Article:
Samoan signs historic contract in New Mexico
A former Samoan National Football League player has been appointed to manage the city of Las Cruces, New Mexico, and oversee 1,600 jobs and a US$414 million budget.
The Las Cruces Sun reports that the contract signed by Samoan native, Ifo Pili, is “the largest city manager contract in Las Cruces’ history.”
City managers are officials appointed to administratively manage a city’s local Government; Las Cruces has a population 107,000.
The father-of-eight and member of The Church of Jesus Christ of Latter-day Saints began his job early this month.
Previously, he worked 14 years as a city employee for Eagle Mountain, in the state of Utah, including as the city administrator.
Pili says his focus will be economic development and poverty alleviation, according to the Las Cruces Sun. He has also been tasked with the responsibility of hiring a Police chief.
Among his biggest accomplishments at Eagle Mountain was bringing companies Facebook and Tyson to the city.
The administrator lists job creation as number one on his list of priorities as the manager of Las Cruces.
“You know, economic development to me is the dinner,” Pili told the Sun.
“That’s the bread of the city. It’s not just about businesses, it’s not just about going out and getting big business to come.
“Economic development just covers so many different things, but to me it’s about jobs and about income. Nothing does that better for a city than economic development.
“For me, it’s about job creation. Number one. It’s not just about chasing tax dollars. It’s about creating jobs that are going to benefit your current residents, first and foremost.”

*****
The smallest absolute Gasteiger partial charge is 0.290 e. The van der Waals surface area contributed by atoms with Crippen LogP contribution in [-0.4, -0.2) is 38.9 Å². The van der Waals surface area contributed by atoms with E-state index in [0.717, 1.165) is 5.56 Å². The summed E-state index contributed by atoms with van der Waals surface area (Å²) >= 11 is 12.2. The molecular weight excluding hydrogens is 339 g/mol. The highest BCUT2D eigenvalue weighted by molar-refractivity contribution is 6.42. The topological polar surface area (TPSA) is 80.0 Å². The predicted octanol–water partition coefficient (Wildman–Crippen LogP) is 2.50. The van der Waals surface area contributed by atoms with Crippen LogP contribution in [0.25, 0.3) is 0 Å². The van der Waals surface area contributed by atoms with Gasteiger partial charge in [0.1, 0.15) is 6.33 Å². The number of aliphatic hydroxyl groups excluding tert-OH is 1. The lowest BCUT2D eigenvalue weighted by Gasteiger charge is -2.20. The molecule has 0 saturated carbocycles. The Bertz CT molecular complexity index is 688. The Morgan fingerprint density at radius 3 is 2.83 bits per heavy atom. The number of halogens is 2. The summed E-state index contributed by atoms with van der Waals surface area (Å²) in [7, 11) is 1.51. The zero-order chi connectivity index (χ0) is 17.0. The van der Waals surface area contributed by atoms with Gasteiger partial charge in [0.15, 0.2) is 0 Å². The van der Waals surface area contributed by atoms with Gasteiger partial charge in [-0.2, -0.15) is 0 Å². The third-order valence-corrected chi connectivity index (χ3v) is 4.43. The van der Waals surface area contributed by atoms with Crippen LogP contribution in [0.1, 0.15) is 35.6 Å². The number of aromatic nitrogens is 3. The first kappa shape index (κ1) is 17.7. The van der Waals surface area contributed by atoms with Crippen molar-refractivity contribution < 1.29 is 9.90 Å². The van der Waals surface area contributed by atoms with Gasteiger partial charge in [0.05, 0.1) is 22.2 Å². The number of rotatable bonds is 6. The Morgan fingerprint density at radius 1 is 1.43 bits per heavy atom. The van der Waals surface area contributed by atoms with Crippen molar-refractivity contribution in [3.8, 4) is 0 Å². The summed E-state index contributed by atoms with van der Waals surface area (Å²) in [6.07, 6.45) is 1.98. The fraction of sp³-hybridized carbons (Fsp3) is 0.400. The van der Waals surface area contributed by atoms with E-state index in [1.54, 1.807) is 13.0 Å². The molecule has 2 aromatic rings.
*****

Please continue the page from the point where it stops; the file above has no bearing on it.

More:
Pili says that affordable housing and mental health must also be addressed by the new city manager.
“I’ve been talking to some of our councillors [who] have expertise in the mental health field,” he said.
“As a city administrator, I’ve never attacked those issues before. But I’m learning. I’m learning that if we’re looking at poverty, we have to go to the core of some of these issues, and I have to learn about how this city can be instrumental and partner in those areas.
“The other thing is affordable housing is a big deal. At the end of the day, no matter what types of jobs you're bringing in, if you have no place for people to stay that’s affordable for them, it just defeats the whole purpose of raising people’s income levels.”
The Las Cruces Sun notes that Pili must appoint a Police chief “at a time when protests against police brutality have rocked the nation and Las Cruces.”
He told the Sun “where I come from a place where police officers are rockstars” and “part of the reason is they are part of the community.”
“They usually live here. They grew up here, and I need somebody that will make sure that’s perpetuated, that people realise that they are part of the community because of their actions and the way they treat people,” he said.
One of his main responsibilities is overseeing a huge budget of USD$414 and he says he will “make sure that the tax dollars are kept sacred.”
Pili moved to Utah from American Samoa when he was a teenager and played football as a nose guard at Brigham Young University and then in the N.F.L. for the Philadelphia Eagles and the New England Patriots.
“You know, my faith is everything. I appreciate the question actually, thank you. My faith is everything to me,” he told the newspaper.
“I feel like whatever role, whatever hat, whatever job I’ve had, I’ve relied on my faith to carry me through, and if I’ve found any success in those areas it’s because of my faith.”
Pili’s parents are the late Dr. Falema’o Phil Pili who passed away while serving as treasurer for the American Samoa Government and Vickie Faaifoaoolelagi Matina Pili.